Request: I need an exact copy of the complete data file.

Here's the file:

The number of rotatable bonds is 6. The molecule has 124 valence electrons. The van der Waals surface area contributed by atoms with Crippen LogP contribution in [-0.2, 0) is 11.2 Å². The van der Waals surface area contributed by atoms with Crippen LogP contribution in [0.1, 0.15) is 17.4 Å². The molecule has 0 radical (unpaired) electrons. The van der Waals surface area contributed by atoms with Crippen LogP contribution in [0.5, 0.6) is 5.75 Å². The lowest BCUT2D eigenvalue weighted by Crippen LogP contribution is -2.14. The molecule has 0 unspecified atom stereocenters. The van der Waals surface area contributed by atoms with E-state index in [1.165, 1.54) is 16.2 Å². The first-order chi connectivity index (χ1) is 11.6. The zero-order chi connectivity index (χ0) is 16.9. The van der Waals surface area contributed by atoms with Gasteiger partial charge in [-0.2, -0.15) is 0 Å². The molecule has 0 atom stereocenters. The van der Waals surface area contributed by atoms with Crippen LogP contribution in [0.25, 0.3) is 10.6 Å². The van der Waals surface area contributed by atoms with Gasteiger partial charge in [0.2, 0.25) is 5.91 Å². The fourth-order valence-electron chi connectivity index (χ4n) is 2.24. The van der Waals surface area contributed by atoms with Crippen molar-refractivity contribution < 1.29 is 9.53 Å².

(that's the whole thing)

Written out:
The number of rotatable bonds is 6. The molecule has 124 valence electrons. The van der Waals surface area contributed by atoms with Crippen LogP contribution in [-0.2, 0) is 11.2 Å². The van der Waals surface area contributed by atoms with Crippen LogP contribution in [0.1, 0.15) is 17.4 Å². The molecule has 0 radical (unpaired) electrons. The van der Waals surface area contributed by atoms with Crippen LogP contribution in [0.5, 0.6) is 5.75 Å². The lowest BCUT2D eigenvalue weighted by Crippen LogP contribution is -2.14. The molecule has 0 unspecified atom stereocenters. The van der Waals surface area contributed by atoms with E-state index in [1.165, 1.54) is 16.2 Å². The first-order chi connectivity index (χ1) is 11.6. The zero-order chi connectivity index (χ0) is 16.9. The van der Waals surface area contributed by atoms with Gasteiger partial charge in [-0.2, -0.15) is 0 Å². The molecule has 0 atom stereocenters. The van der Waals surface area contributed by atoms with Crippen LogP contribution in [0.25, 0.3) is 10.6 Å². The van der Waals surface area contributed by atoms with Gasteiger partial charge in [0.2, 0.25) is 5.91 Å². The fourth-order valence-electron chi connectivity index (χ4n) is 2.24. The van der Waals surface area contributed by atoms with Crippen molar-refractivity contribution < 1.29 is 9.53 Å².